Endorsement on secondary adjustments but silence on corresponding adjustments
On that note, it also noteworthy that PMK 22/2020 is silent on the topic of prevention of local double taxation, despite that under the current transfer pricing regulations domestic transactions (i.e. transactions between tax residents in Indonesia), which now also includes independent transactions influenced by special relationship, are subject to the risk of transfer pricing adjustments. Even before the extension of the scope of transfer pricing rules in PMK 22/2020 in practice this has resulted in many local double taxation cases, where a transfer pricing adjustment on a domestic transaction is conducted by tax office A, while the same adjustment is not always recognized as corresponding adjustment in tax office B despite that both tax offices are part of the same government institution.6
On the other hand, secondary adjustments have gained a separate provision in Article 22 (8) PMK 22/2020. It is now emphasized that excess profits by a transfer pricing adjustment that are not represented in the actual accounts of the Company will be treated as deemed dividend distribution. As consequence such dividends will be subject to a withholding tax under the Income Tax Law. Frequently this has been already done in practice, and as matter of fact also impacted VAT related secondary adjustments (for example in transfer pricing adjustments in import purchase transactions or local sales transactions). The secondary adjustment provision is further silent on whether such deemed dividend distribution is subject to the precondition of existence of share ownership relation or not.7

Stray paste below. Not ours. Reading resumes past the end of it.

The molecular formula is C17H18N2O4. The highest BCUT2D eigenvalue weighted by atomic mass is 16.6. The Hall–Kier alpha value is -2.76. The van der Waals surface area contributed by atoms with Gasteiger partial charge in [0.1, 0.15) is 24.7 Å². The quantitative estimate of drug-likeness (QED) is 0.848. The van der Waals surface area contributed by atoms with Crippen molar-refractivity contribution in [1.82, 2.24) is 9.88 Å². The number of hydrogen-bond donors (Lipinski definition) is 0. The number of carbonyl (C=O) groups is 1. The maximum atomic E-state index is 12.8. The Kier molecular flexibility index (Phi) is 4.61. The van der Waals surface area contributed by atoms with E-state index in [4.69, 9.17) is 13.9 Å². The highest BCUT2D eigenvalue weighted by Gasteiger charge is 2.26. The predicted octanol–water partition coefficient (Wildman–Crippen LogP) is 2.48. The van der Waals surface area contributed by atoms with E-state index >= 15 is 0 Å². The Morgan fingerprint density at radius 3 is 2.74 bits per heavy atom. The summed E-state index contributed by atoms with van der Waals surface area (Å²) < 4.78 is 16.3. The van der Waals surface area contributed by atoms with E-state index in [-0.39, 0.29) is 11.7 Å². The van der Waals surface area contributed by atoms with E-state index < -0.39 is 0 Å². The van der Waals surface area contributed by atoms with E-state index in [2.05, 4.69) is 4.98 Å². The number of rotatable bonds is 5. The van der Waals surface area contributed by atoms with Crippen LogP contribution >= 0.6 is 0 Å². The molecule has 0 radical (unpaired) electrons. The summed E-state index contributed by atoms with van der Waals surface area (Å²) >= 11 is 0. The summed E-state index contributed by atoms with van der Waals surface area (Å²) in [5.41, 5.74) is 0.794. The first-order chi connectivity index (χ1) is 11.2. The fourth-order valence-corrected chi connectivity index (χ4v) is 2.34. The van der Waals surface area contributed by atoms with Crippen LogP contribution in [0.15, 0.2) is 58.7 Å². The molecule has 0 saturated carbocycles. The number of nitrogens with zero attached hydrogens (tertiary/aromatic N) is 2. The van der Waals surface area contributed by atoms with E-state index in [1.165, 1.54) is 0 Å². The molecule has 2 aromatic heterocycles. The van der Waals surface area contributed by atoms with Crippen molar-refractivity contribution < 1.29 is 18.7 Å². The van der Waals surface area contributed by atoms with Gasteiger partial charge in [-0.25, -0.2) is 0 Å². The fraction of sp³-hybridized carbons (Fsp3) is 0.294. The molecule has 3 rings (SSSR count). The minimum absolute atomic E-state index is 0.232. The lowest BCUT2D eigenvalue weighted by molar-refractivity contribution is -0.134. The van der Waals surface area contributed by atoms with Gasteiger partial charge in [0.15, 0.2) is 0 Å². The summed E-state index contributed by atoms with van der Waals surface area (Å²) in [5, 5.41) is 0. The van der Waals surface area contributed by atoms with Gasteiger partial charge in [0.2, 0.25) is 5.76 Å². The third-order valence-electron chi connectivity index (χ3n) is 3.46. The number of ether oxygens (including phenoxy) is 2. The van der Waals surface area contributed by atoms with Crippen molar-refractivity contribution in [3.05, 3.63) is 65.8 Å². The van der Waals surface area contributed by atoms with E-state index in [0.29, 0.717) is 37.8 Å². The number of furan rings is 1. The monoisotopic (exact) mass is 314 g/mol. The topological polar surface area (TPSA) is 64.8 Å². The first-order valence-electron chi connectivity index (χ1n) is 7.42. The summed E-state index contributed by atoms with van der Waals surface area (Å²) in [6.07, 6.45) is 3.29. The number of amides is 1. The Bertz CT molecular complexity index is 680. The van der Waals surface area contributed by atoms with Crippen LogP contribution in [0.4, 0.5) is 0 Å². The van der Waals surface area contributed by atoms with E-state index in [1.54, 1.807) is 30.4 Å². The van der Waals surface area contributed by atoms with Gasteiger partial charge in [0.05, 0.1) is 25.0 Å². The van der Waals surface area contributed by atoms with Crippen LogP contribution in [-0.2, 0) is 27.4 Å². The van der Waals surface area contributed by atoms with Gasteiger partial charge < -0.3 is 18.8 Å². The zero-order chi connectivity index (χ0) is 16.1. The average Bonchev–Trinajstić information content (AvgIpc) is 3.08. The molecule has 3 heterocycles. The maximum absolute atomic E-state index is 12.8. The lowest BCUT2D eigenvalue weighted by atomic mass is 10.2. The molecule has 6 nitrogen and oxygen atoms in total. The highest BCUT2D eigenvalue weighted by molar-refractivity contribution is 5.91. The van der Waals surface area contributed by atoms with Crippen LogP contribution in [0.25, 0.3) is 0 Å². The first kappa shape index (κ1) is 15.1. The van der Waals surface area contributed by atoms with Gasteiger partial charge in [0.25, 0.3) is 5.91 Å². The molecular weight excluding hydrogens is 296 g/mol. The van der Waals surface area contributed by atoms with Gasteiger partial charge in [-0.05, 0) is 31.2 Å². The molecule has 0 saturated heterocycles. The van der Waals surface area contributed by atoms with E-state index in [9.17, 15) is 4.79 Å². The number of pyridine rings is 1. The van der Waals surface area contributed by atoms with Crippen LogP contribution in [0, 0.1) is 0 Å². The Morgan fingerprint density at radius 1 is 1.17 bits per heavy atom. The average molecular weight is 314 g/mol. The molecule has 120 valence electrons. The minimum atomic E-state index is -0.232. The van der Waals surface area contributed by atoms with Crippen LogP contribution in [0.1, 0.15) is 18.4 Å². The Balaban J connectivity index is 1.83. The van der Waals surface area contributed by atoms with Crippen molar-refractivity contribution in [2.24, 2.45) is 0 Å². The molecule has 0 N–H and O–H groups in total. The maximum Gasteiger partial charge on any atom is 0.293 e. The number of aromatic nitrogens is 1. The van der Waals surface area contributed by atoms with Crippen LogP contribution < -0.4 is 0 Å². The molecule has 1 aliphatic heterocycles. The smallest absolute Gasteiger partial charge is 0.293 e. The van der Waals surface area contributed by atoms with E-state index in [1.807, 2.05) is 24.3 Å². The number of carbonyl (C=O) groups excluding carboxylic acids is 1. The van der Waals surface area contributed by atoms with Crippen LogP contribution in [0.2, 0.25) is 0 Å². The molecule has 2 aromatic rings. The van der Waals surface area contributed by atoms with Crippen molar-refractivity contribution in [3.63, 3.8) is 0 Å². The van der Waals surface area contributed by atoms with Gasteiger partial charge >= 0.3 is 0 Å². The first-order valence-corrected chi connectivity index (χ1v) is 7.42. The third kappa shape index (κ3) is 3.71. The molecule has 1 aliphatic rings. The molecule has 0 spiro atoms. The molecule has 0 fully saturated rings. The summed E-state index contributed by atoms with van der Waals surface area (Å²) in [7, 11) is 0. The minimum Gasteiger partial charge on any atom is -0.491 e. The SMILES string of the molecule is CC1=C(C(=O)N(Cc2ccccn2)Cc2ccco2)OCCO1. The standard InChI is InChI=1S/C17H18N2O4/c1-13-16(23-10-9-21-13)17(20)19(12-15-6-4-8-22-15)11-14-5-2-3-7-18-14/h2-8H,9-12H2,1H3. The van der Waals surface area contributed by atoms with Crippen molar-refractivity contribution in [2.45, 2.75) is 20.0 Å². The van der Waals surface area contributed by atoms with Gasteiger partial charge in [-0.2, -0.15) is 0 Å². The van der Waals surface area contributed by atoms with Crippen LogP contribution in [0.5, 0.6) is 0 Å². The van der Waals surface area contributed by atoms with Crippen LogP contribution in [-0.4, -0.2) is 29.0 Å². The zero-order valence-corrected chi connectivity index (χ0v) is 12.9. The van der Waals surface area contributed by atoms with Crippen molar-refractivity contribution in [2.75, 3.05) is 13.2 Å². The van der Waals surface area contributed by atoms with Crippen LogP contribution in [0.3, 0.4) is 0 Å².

Market access or market share as comparability factor
Other noteworthy change in PMK 22/2020 is the inclusion of "market access" or "level of market share" as comparability factor. Previous regulations and tax audit guidelines are silent on this and typically would only account for the traditional five comparability factors in a transfer pricing analysis.
The inclusion of "market" as comparability factor could be viewed in line with the overall global trend, first lead by the OECD BEPS Action Plan that resulted in an update to the OECD Transfer Pricing Guidelines 2017 that includes substantial changes in Chapter VI concerning Intangibles, particularly on Marketing Intangibles and more recently OECD's Unified Approach in Pillar One work in progress that is intended to overhaul the allocation of taxing rights more in favor of market jurisdictions.